Michelle Tusan in her new book The Last Treaty (Cambridge University Press, 2023), profoundly reshapes the story of how the First World War ended in the Middle East. Tracing Europe’s war with the Ottoman Empire through to the signing of Lausanne, which finally ended the war in 1923, she places the decisive Allied victory over Germany in 1918 in sharp relief against the unrelenting war in the East and reevaluates the military operations, humanitarian activities and diplomatic negotiations that continued after the signing of Versailles in 1919.
Tusan shows how, on the Middle Eastern Front, Britain and France directed Allied war strategy against a resurgent Ottoman Empire to sustain an imperial system that favored Europe’s dominance within the nascent international system. The prolonged nature of the conflict and ongoing humanitarian crisis proved devastating for the civilian populations caught in its wake and increasingly questioned old certainties about a European-led imperial order and humanitarian intervention. Its consequences would lead to a major shift in the postwar world.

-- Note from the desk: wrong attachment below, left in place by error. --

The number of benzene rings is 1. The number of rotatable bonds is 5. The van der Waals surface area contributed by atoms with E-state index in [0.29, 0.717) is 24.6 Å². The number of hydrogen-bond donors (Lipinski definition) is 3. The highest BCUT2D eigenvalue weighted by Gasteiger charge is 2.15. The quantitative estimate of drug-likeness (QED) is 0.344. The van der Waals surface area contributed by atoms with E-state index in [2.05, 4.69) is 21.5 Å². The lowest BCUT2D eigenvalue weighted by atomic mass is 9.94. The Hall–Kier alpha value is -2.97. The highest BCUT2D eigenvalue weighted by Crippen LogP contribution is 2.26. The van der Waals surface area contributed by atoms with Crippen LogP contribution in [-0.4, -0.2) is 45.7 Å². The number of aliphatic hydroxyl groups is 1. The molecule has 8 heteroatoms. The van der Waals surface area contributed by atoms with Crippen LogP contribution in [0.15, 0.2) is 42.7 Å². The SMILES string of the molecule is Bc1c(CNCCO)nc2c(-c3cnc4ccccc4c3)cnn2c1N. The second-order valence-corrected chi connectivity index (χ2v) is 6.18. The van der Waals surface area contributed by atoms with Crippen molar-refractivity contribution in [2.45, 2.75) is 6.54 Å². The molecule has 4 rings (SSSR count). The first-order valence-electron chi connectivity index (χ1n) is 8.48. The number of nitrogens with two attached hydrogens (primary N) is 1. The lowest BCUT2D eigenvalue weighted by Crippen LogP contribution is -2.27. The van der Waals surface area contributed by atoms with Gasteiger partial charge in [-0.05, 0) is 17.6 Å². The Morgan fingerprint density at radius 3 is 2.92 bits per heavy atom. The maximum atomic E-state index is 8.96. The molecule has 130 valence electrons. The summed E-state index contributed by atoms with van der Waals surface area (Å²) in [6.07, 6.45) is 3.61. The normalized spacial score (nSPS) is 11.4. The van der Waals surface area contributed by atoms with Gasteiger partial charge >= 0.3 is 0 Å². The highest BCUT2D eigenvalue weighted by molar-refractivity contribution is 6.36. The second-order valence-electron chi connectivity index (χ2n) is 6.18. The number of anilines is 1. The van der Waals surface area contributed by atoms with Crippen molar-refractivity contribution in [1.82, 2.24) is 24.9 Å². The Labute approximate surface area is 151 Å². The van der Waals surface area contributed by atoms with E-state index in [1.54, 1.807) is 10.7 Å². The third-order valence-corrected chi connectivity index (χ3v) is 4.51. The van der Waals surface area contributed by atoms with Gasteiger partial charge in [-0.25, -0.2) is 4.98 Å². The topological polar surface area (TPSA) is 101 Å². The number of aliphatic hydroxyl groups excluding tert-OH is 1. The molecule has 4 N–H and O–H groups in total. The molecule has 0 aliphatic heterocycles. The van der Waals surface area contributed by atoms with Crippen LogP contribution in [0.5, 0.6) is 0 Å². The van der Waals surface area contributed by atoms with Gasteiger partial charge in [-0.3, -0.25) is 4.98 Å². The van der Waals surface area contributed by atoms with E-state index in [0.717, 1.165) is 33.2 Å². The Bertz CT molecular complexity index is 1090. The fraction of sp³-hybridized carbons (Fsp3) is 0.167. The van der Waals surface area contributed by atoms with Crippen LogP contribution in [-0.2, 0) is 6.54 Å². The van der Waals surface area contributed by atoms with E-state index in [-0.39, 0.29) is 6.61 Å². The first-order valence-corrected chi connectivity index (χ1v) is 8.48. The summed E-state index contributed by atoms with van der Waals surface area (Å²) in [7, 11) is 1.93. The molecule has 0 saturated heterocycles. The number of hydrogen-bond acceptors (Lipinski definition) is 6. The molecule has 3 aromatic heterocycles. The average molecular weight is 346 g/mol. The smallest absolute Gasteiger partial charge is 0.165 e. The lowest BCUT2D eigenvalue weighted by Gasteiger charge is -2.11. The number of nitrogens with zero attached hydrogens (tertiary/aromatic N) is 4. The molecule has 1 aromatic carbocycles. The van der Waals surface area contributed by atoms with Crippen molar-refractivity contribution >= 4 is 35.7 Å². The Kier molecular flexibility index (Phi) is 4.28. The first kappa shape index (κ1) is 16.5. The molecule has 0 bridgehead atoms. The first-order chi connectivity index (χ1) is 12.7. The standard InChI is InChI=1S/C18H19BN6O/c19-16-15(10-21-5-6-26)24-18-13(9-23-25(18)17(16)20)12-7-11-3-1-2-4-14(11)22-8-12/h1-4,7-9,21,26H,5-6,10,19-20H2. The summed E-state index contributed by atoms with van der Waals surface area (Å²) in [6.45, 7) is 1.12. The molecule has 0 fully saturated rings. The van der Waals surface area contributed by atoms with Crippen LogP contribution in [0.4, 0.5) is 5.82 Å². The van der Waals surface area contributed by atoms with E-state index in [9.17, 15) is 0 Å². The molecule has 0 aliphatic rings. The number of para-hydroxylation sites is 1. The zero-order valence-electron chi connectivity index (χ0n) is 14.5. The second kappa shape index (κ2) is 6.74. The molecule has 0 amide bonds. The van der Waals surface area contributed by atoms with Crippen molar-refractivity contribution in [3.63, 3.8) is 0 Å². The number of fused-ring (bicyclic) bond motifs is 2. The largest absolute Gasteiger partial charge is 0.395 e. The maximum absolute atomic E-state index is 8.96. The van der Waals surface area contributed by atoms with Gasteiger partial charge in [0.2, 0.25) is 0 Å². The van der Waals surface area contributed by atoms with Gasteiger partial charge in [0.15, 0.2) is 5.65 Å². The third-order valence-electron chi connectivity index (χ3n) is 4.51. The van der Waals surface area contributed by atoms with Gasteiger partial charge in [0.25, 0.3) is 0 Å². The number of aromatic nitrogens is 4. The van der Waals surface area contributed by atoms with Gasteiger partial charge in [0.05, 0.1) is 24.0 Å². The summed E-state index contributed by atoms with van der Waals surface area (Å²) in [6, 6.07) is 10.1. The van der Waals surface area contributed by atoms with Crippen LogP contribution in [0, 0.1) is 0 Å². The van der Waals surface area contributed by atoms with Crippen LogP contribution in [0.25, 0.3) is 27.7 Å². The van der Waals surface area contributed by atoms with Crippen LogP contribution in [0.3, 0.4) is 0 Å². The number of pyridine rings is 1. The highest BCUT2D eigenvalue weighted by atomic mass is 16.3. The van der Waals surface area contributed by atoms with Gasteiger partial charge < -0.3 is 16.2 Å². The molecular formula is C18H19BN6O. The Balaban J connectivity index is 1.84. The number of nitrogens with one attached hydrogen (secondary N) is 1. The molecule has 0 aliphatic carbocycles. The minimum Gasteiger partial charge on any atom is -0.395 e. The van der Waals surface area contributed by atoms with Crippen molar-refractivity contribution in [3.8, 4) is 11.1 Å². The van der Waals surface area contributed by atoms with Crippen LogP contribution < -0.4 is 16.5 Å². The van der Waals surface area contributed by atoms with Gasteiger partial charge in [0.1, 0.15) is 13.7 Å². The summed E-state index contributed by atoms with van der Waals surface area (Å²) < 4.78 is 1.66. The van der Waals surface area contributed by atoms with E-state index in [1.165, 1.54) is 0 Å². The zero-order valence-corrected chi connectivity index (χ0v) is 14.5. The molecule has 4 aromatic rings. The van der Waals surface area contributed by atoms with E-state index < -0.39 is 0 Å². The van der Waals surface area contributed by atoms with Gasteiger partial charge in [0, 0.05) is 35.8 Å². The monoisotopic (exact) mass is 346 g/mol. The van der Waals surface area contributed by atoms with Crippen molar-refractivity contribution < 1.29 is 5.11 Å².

Professor of History, University of Nevada, Las Vegas
Ronald Grigor Suny
William H. Sewell Jr Distinguished University Professor Emeritus, University of Michigan; Professor Emeritus of Political Science and History, The University of Chicago
Emerita Professor of Anthropology and Forced Migration, University of Oxford
President and Founder, CGC
Thank you for your interest in this event. To attend, please email at [email protected]